ALEXANDRIA, Va. -- Proclaiming ''I am Al Qaeda," terrorist conspirator Zacarias Moussaoui disrupted the opening of his sentencing trial yesterday and was tossed out of court as selection began for the jurors who will decide whether he lives or dies.
He disavowed his lawyers and pledged to testify on his own behalf in the trial that is to begin March 6.
An often volatile figure in his proceedings, Moussaoui was removed from the courtroom four separate times. ''This trial is a circus," he declared. ''I want to be heard." Of his lawyers, he said: ''These people do not represent me."
After jury selection, expected to take a month, a penalty trial will determine whether the 37-year-old Frenchman of Moroccan descent, the only person in the United States charged in the Sept. 11, 2001, terrorist attacks, will be put to death or sentenced to life in prison.
He pleaded guilty last April to conspiring to fly planes into US buildings but claims he had no role in the Sept. 11 plot.
Moussaoui, who has vowed to fight for his life, entered the 10th-floor courtroom wearing a green jumpsuit, the word ''prisoner" in white on his back. Short and slight with a full dark beard, he calmly looked around at the prospective jurors as he entered.
The potential jurors -- most of them white, from their 20s through their 50s or 60s -- showed no reaction to his interruptions.
Brinkema told the jury pool: ''If any of you feel that outburst or the way he conducted himself might affect the way in which you would go about judging this case, you need to clearly put that statement on the jury questionnaire."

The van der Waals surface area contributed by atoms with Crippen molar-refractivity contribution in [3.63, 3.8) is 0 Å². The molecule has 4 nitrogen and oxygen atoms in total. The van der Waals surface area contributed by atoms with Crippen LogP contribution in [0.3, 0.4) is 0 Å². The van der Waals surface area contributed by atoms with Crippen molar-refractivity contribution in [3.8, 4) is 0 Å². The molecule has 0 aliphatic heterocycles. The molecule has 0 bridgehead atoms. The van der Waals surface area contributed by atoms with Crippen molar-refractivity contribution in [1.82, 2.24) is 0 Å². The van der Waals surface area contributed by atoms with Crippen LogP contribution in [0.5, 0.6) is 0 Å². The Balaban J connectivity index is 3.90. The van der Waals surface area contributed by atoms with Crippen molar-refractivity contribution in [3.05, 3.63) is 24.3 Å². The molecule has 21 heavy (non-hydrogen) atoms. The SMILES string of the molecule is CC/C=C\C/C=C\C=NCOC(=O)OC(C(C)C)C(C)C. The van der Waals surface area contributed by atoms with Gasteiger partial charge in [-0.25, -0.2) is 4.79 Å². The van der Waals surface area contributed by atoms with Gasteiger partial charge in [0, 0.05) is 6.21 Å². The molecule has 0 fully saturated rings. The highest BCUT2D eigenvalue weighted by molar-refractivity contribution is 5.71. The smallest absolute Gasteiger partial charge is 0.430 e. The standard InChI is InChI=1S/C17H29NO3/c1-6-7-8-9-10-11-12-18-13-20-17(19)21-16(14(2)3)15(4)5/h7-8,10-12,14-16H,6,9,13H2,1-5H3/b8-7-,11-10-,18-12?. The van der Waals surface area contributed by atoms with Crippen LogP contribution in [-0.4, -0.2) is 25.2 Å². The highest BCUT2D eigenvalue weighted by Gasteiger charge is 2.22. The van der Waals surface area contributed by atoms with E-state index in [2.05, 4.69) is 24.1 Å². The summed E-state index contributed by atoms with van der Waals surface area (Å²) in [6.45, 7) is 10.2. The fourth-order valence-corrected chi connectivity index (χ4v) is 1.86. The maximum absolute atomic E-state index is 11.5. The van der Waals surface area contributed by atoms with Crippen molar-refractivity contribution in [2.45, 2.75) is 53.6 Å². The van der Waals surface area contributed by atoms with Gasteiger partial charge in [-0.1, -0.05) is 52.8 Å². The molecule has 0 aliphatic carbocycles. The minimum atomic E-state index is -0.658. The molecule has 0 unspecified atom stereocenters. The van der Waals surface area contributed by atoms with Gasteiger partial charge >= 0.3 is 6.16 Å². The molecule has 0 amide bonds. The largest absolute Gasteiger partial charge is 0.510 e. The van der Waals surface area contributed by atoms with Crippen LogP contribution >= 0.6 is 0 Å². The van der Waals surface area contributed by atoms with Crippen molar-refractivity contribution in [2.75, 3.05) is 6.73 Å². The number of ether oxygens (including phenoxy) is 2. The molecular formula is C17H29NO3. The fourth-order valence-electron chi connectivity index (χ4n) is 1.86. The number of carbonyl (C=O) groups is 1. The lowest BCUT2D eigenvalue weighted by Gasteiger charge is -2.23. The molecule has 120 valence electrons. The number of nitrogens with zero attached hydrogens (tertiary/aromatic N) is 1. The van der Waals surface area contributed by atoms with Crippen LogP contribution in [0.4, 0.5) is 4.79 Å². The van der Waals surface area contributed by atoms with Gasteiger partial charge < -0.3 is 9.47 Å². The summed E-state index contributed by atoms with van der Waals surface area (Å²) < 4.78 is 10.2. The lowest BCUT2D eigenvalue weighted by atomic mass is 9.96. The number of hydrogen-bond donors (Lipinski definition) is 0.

Moussaoui's first outburst, a minute into the proceedings, became the pattern for the day as each new group of prospective jurors was brought in to answer an extensive questionnaire on their religious beliefs, cultural biases, group activities, and much more. In afternoon appearances, he repeatedly vowed to testify.
''For four years I have waited," he said. ''I will tell them the truth I know."
Twice he declared his allegiance to Osama bin Laden's terrorist network. ''I will take the stand to tell the whole truth about my involvement," he said. ''I am Al Qaeda. They [his lawyers] are Americans. I'll have nothing to do with them."
US District Judge Leonie M. Brinkema ordered marshals to take him from the courtroom; he went calmly each time.
The questionnaire probes citizens' feelings about Muslims and Arabs, reaction to the Sept. 11, 2001, attacks, response to the deadly 1993 FBI face-off with Branch Davidians near Waco, Texas, attitudes toward flying, and even whether they belong to groups such as the Rotary Club or Kiwanis.
The survey is being used to help the judge and the lawyers select 12 jurors and six alternates from a pool of 500 people from northern Virginia.
Among the questions: ''Do you have any negative feelings or opinions about Muslims or people of Arab or North African descent?" ''Do you believe Islam endorses violence to a greater or lesser extent than other religions?"
Brinkema told the prospective jurors they have no sentencing flexibility except to decide whether he should be executed or imprisoned for life without chance of parole.
She said the case hinges on whether Moussaoui lied when interrogated before Sept. 11 and whether people died as a result. ''A death penalty case is an awesome responsibility," she said.